Posts Tagged ‘youth baseball’
I was out with my 7-year-old son, walking the family Maltese dogs — because there is nothing more male-bonding-looking than a boy and his son walking these:
So as we are walking, my 7-year-old asks me if baseball signups are coming up soon. I said, yes, probably in a couple of weeks. And I ask him why he’s asking. Because, he said, he doesn’t want to play baseball this year.
I was a bit shocked by this news. I managed Ryan’s team the two years he played, and he seemed very enthusiastic about baseball. He had just mentioned to my wife the other day how he hoped he would be a Phillie again, as he was his first two years:
Given that I write and hear all the time about kids quitting because they had a lousy experience in the sport, I was concerned that my youngest son, once enthused with baseball, no longer had an interest in it. And given that I was his manager, I hoped it wasn’t because of something I did.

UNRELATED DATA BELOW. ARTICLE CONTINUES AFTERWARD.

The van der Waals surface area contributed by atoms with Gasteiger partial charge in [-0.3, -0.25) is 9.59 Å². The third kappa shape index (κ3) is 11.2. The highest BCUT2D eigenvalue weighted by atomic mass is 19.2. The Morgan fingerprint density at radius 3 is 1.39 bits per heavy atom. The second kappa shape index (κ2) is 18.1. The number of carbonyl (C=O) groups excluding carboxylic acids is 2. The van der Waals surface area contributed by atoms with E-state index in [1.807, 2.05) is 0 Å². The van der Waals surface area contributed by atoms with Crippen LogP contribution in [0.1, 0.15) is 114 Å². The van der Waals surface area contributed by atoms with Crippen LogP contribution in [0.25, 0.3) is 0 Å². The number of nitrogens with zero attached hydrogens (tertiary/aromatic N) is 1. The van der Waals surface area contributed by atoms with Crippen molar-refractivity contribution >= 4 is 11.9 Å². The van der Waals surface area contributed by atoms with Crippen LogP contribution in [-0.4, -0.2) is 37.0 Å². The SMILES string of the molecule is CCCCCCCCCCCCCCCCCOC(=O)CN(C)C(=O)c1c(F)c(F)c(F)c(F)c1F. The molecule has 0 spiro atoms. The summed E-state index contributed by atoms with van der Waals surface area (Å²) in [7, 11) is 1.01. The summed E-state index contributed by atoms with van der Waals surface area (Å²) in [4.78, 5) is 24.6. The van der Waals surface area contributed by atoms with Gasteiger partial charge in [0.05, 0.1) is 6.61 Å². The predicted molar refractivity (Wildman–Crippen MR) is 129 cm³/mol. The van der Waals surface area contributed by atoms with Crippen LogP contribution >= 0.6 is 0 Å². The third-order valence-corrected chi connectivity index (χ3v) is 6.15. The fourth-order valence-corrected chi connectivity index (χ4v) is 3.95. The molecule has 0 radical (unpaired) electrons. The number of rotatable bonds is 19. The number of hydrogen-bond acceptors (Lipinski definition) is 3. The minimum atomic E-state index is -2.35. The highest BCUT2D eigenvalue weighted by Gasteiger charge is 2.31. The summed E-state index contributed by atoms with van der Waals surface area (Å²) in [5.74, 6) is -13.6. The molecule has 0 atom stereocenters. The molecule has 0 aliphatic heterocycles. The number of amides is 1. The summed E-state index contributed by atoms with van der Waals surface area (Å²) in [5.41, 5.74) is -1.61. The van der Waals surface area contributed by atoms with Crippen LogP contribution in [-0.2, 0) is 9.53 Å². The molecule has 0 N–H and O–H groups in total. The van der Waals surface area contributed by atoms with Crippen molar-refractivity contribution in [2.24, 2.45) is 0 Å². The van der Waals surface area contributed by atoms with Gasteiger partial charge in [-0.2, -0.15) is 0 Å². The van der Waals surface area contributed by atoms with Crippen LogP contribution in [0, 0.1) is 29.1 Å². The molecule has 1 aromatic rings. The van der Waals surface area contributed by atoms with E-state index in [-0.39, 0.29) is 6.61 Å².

So I probed.
“Did something happen last year to make you not like baseball?”
“Was it something I did? Because you can tell me if it was.”
“I just don’t want to play it anymore.” (You can see his body stiffening.)
“But why not?”
“I just don’t.” (At this point I’m being as annoying as a 7-year-old.)
“OK, you don’t have to play if you don’t want to.”
“OK, well, maybe I will.”
“No, Ryan, you don’t have to.”
We were heading in a direction in which I would be ordering him not to play if Ryan seemed like he was only playing to make me happy. Because, believe me, with two daughters playing softball in the spring, having one fewer child playing baseball would make my wife and I very, very happy. My 13-year-old son stopped playing baseball after age 9, and I must say, neither he nor we miss it.
Not that I wanted Ryan to quit to make our spring weekdays easier. And I was still feeling guilty. So I asked, “Is there something else you’d rather do?”